Hibernia South pumps first oil

Moira Baird
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Southern extension produced the first of 260 million barrels of crude June 25

Hibernia oil platform

The first barrels of crude oil started flowing from Hibernia South last weekend - meeting ExxonMobil Canada's forecast of first oil by mid-year issued several months ago.

The offshore regulator estimates the southern part of the Grand Banks field contains 260 million barrels of oil. Among the partners, this portion of the oilfield is known as the Hibernia Southern Extension unit, HSE for short, and is a $1.74-billion development.

"We drilled the first HSE production well and we actually started flowing oil from that well on Saturday," said Meg O'Neill, president of ExxonMobil Canada.

ExxonMobil is the operator of HSE, whose eight partners also include Nalcor Energy. The original Hibernia oilfield is operated by the Hibernia Management and Development Co. in which ExxonMobil is one of seven partners.

Nalcor is not a member of that consortium.

Hibernia Southern Extension

The HSE well is the first of four oil-producing wells that will be drilled from the Hibernia platform into the southern part of the field.

"They can produce right away. One of the things we're doing by producing them now is we're able to learn more about the formations," O'Neill said.

"So, that'll help us optimize how many water-injectors and where we place those water injectors."

Up to five water-injector wells will be drilled using a floating drill rig starting in 2013.

Water-injection is used to help flow oil from the production wells.

Hibernia production up

O'Neill said Hibernia production averaged 175,000 barrels per day last month.

"That's 30 per cent higher than the May average in 2008."

Average production in May 2008 was about 135,000 barrels per day.

O'Neill attributed the increase to an extended well dubbed OPA2 and production from the AA block.

"It's the longest well in Canada at more than 10,000 metres," O'Neill said.

That extended-reach well was drilled into the AA Block, which pumped first oil in November 2010.

This block lies in the southern part of the field, but isn't contained in HSE.

O'Neill said drilling extended-reach wells for HSE won't be "nearly as challenging" as OPA2.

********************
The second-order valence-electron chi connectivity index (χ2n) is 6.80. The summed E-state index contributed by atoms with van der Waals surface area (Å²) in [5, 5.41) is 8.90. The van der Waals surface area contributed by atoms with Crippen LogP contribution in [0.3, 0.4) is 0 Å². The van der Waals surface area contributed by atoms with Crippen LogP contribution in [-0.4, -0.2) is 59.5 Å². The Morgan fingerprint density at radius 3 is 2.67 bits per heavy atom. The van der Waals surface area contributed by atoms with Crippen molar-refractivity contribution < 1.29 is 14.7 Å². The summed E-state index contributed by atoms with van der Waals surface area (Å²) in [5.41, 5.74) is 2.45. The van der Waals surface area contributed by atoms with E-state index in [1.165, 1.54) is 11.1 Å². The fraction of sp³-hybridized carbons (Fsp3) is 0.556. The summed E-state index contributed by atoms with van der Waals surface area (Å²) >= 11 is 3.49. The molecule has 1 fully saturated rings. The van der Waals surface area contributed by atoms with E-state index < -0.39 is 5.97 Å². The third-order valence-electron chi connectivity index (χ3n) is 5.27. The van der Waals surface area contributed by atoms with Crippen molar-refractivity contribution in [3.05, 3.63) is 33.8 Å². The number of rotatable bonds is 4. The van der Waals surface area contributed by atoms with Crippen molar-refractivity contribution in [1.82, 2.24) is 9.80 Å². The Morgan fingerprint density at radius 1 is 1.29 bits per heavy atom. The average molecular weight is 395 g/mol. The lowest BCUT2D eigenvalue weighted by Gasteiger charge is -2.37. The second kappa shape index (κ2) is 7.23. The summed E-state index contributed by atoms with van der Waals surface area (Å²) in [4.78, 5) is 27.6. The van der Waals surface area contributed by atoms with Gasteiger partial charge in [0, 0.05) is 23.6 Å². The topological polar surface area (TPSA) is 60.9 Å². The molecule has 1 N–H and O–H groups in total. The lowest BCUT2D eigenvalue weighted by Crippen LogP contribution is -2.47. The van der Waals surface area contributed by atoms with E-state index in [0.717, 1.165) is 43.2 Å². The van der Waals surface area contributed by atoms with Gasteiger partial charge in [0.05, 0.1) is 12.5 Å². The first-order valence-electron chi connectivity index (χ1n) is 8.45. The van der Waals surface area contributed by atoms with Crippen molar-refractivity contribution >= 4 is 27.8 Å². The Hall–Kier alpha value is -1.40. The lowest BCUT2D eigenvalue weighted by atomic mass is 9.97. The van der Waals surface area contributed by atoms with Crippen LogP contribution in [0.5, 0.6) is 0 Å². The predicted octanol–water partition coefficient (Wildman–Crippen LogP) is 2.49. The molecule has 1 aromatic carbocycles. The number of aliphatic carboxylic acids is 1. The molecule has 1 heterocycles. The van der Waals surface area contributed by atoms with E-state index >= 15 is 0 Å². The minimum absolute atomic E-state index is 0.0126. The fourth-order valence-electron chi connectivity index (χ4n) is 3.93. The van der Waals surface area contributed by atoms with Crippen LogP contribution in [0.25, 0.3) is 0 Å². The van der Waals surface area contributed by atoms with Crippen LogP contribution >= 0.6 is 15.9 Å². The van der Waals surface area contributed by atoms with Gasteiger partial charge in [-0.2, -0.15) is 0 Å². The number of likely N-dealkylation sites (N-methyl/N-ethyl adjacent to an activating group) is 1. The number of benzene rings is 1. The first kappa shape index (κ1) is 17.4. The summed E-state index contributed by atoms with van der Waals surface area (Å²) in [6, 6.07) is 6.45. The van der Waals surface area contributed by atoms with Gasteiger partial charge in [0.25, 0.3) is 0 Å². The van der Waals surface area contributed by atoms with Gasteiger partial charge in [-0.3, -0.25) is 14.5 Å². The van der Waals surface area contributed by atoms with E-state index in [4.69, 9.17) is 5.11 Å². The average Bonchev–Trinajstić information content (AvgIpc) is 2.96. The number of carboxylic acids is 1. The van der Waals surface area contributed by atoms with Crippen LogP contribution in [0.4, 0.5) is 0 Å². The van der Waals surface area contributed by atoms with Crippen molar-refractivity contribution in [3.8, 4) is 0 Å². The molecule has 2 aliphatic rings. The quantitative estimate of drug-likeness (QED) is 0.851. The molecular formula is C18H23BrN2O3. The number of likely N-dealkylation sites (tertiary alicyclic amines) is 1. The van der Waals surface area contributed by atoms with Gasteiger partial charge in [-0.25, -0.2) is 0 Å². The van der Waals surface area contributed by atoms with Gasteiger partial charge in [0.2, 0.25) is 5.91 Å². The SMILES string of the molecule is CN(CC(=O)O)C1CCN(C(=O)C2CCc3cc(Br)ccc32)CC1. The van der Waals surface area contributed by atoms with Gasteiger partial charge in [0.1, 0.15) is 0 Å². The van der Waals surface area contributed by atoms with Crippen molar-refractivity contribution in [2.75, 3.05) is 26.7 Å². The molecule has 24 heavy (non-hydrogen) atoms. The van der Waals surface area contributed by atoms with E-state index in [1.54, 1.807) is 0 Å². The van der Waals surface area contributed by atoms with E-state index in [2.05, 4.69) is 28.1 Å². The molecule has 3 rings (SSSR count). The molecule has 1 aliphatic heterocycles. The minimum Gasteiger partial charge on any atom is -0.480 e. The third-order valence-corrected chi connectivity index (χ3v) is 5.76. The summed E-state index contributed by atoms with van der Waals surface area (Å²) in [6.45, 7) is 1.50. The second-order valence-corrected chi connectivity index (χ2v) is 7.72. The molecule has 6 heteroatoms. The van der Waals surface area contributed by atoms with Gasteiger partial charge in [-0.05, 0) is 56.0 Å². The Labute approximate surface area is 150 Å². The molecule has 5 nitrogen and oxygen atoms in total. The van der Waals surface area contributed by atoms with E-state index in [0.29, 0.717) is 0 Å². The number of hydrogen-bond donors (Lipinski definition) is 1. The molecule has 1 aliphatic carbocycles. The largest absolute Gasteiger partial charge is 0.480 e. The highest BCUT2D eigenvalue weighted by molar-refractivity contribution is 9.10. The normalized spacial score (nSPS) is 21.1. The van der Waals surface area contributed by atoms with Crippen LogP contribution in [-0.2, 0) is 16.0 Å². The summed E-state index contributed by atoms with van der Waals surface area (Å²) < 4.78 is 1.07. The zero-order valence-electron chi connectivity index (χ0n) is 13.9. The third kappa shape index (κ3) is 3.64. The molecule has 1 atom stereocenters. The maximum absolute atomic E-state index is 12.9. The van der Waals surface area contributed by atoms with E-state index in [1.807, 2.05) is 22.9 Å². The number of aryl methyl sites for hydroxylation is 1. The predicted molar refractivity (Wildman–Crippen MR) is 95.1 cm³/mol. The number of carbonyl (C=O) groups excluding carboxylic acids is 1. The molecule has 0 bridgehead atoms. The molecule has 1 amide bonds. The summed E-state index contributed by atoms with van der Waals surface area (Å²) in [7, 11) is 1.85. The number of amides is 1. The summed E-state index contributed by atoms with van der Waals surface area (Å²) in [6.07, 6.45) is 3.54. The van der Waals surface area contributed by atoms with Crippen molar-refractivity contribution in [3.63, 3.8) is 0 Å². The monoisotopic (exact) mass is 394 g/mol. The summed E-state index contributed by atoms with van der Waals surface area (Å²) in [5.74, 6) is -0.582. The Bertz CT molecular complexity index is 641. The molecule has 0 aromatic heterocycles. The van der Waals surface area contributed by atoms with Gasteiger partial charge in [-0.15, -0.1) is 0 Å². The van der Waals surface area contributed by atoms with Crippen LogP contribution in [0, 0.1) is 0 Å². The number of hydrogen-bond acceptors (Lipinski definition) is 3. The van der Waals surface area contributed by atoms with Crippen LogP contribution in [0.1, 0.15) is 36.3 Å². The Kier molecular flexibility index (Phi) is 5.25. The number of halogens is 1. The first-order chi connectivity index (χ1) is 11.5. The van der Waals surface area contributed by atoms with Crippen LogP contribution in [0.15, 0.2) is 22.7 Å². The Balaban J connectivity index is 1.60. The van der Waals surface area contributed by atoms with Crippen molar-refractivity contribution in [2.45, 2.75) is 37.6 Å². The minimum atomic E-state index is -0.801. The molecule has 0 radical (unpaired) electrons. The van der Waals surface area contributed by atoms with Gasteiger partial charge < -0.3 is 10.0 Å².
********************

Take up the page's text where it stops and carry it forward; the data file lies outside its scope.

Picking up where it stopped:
The HSE wells also won't reach the same distance as OPA2.

"That's by far the most challenging well that we've drilled off the platform," she said.

"The team just did an excellent job of putting the wellbore in the right place, avoiding some of the formations that have caused us challenges in the past and they executed really well."

Annual production

During the first five months of this year, Hibernia has pumped just over 24.1 million barrels of oil.

Last year, the oilfield produced more than 56.3 million barrels of crude - surpassing the 45.9 million barrels pumped in 2009.

In 2008, the oilfield produced 49.2 million barrels of crude.

mbaird@thetelegram.com

Organizations: Hibernia, ExxonMobil, Nalcor Energy

Geographic location: Hibernia South, Hibernia Southern, Canada

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Recent comments

  • California Pete
    June 30, 2011 - 12:19

    Let me see or am I wrong 175,000 barels per day times aprox $95.00 per barrel and what do you have = high gas prizes of gas ??????? where is it going

  • Capt. Craig
    June 29, 2011 - 20:01

    Call the premier right now, stop everything! hand it all over to the "Jerry" oil company so he can do it right... chirp, chirp, chirp!

  • Steve
    June 29, 2011 - 14:47

    Jerry - I agree with you 110 per cent. The mentality of the companies / government in the development of our oil fields would make Sarah Palin proud- Drill baby, Drill!

  • Jerry
    June 29, 2011 - 09:58

    the faster they suck it out the quicker they get paid and be on their merry way with their billions of dollars while we are left here with nothing. The speed at which they are draining this oil is damaging the reservoirs and is actually decreasing the amount of recoverable oil they can get out of them. It is all about what you can get out today, not conservation. I thought we had someone regulating this sort of thing?